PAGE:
Collister v. Ashland Oil Co., Inc.Annotate this Case
687 P.2d 525 (1984)
L. Alice COLLISTER, Plaintiff-Appellee, v. ASHLAND OIL COMPANY, INC., a Kentucky corporation, Defendant-Appellant.
Colorado Court of Appeals, Div. I.
August 16, 1984.
*526 Burg and Wolfe, P.C., Charles D. Burg, Paula D. Young, Denver, for plaintiff-appellee.
Sherman & Howard, H. Clay Whitlow, Denver, for defendant-appellant.
This is an appeal by the defendant, Ashland Oil, Inc. (Ashland), of a judgment awarding interest and exemplary damages to the plaintiff, L. Alice Collister (Collister). Initially, we remanded this case to the trial court for additional findings of fact to determine the basis upon which judgment was rendered. Supplemental findings of fact and conclusions of law were received and reviewed by this court. We affirm the trial court's judgment as to both the interest and exemplary damage awards.I.
On August 22, 1977, Collister and Ashland entered into a "division order" contract which required that Ashland pay Collister monthly payments for any oil which it purchased from her working interest in an oil and gas lease on property located in Nebraska. Ashland made the royalty payments to Collister until March 1978, when a suit was filed in the Nebraska courts against Collister and Ashland. This suit sought to impose a lien on the royalty payments that Ashland owed Collister. Ashland immediately asserted its rights under the terms of the "division order" to withhold payments from Collister until the lien claim was resolved. On October 29, 1980, the Nebraska court entered an order dismissing the lien claim against Collister and Ashland, and ordered Ashland to:"[P]ay into the Registry of this Court, for the use of defendant Collister, all sums of money attributable to her interest in the subject oil and gas leasehold *527 which it may now be holding pending resolution of this action."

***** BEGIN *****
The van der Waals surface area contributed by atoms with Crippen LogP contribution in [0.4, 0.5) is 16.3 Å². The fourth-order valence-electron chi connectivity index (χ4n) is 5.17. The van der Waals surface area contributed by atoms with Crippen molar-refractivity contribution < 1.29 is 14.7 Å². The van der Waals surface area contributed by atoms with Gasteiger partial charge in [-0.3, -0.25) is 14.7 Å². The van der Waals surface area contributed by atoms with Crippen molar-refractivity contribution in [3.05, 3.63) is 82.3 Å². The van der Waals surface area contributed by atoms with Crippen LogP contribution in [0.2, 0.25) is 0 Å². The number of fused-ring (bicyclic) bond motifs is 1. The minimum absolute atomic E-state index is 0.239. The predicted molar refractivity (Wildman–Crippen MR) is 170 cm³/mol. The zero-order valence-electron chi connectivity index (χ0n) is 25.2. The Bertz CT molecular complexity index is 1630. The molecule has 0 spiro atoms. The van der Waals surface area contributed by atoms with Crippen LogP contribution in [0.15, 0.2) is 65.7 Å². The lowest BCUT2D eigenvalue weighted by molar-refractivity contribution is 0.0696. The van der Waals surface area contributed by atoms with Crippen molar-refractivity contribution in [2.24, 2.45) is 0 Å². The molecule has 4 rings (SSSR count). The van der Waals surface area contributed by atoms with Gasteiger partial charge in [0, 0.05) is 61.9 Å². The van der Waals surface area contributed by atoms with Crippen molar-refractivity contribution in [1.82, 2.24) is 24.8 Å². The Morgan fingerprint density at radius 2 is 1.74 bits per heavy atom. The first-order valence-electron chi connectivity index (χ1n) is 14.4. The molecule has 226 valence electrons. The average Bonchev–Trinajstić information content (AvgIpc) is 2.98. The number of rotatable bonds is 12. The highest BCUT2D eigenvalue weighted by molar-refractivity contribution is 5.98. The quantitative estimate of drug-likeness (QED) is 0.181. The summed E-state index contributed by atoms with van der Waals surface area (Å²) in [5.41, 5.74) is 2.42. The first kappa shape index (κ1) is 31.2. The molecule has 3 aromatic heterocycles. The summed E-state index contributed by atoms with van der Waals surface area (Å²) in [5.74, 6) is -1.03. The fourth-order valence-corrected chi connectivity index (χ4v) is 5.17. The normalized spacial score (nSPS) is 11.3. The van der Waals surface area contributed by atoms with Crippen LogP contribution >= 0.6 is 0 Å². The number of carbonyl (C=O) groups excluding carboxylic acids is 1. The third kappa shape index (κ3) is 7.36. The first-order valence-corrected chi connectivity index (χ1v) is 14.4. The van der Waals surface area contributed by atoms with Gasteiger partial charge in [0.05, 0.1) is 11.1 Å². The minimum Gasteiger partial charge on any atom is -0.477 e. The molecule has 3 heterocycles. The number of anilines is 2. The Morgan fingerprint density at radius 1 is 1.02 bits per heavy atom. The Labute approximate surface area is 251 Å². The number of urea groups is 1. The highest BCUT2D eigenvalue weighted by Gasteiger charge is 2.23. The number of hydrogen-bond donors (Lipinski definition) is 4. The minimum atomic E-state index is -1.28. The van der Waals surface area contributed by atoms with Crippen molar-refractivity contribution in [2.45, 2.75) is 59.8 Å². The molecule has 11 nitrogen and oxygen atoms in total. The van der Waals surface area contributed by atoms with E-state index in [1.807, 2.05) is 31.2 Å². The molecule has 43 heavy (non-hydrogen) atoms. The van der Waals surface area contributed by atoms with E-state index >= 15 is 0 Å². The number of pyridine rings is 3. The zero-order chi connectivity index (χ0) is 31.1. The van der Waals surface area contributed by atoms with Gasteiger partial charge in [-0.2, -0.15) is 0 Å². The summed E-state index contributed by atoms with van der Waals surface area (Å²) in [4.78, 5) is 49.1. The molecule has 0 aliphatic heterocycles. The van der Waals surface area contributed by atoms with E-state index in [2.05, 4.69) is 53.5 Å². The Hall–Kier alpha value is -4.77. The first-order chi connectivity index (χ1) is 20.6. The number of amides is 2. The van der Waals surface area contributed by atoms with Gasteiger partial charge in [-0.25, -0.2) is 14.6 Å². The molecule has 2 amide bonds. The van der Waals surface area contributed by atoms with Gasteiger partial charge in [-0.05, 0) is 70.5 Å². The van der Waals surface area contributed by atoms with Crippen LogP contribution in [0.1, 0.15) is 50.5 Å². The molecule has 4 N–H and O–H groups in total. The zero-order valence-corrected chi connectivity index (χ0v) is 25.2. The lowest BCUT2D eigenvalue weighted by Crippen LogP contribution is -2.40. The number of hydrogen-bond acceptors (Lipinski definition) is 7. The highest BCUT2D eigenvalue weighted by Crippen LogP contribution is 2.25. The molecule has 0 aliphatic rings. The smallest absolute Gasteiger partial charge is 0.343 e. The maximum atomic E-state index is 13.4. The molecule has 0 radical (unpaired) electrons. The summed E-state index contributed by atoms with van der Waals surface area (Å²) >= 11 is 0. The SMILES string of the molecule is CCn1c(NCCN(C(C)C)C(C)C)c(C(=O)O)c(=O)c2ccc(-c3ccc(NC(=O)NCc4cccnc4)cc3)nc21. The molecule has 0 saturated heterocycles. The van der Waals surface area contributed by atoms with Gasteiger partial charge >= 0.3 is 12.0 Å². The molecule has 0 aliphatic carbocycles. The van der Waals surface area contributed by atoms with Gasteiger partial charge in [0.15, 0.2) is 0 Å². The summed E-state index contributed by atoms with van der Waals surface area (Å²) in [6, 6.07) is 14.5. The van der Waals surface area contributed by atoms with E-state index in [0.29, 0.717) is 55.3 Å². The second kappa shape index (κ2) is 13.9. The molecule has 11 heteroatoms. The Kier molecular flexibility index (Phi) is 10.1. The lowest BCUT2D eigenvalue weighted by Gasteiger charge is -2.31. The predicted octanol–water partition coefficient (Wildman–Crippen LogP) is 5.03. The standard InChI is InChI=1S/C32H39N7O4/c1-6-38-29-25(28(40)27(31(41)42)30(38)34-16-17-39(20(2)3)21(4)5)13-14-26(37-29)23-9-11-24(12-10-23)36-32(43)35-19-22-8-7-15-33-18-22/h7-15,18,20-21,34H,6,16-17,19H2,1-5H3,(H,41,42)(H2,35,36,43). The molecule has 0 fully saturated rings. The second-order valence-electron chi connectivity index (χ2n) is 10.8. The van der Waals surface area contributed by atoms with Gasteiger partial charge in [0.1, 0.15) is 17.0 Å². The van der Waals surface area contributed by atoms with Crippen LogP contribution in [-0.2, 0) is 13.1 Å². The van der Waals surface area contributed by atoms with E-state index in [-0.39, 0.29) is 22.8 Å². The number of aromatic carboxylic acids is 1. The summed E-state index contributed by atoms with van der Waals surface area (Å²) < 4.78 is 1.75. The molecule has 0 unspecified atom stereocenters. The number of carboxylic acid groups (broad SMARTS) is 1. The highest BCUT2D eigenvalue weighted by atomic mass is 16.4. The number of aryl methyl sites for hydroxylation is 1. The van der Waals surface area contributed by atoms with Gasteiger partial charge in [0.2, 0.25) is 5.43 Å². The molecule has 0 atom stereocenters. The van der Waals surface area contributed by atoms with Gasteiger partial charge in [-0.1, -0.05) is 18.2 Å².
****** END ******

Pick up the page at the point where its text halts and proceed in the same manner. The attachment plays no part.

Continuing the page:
After Ashland failed to make any deposits, Collister's husband, an attorney, made several phone calls to Ashland commencing in January 1981, relating to their delinquency in paying the royalties. Ashland continued to withhold sums due to Collister despite the court order until April 9, 1981, when it finally deposited $15,410.76 into the registry. This sum was intended to cover the payments due through February 1981.